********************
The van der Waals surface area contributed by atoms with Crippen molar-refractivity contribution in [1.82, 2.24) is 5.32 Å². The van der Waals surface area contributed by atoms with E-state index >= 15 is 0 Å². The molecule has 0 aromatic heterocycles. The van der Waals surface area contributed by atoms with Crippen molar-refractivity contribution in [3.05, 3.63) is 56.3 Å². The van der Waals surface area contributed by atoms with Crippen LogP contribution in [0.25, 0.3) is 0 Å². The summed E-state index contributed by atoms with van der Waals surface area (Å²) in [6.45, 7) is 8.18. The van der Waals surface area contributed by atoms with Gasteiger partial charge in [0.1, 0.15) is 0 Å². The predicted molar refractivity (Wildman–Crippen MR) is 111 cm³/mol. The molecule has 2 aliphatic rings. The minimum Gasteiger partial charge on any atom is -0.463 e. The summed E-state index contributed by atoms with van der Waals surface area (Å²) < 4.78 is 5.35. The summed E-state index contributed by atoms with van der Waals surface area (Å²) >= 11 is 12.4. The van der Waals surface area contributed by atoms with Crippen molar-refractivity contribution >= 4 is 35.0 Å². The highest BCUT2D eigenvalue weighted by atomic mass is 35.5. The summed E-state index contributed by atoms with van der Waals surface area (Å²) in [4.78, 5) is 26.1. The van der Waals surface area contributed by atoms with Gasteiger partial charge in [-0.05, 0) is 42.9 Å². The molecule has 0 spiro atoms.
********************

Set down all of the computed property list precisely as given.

The van der Waals surface area contributed by atoms with Crippen molar-refractivity contribution in [1.82, 2.24) is 5.32 Å². The van der Waals surface area contributed by atoms with E-state index >= 15 is 0 Å². The molecule has 0 aromatic heterocycles. The van der Waals surface area contributed by atoms with Crippen molar-refractivity contribution in [3.05, 3.63) is 56.3 Å². The van der Waals surface area contributed by atoms with Crippen LogP contribution in [0.25, 0.3) is 0 Å². The summed E-state index contributed by atoms with van der Waals surface area (Å²) in [6.45, 7) is 8.18. The van der Waals surface area contributed by atoms with Gasteiger partial charge in [0.1, 0.15) is 0 Å². The predicted molar refractivity (Wildman–Crippen MR) is 111 cm³/mol. The molecule has 2 aliphatic rings. The minimum Gasteiger partial charge on any atom is -0.463 e. The summed E-state index contributed by atoms with van der Waals surface area (Å²) < 4.78 is 5.35. The summed E-state index contributed by atoms with van der Waals surface area (Å²) >= 11 is 12.4. The van der Waals surface area contributed by atoms with Crippen molar-refractivity contribution >= 4 is 35.0 Å². The highest BCUT2D eigenvalue weighted by atomic mass is 35.5. The summed E-state index contributed by atoms with van der Waals surface area (Å²) in [4.78, 5) is 26.1. The van der Waals surface area contributed by atoms with Gasteiger partial charge in [-0.05, 0) is 42.9 Å². The molecule has 0 spiro atoms.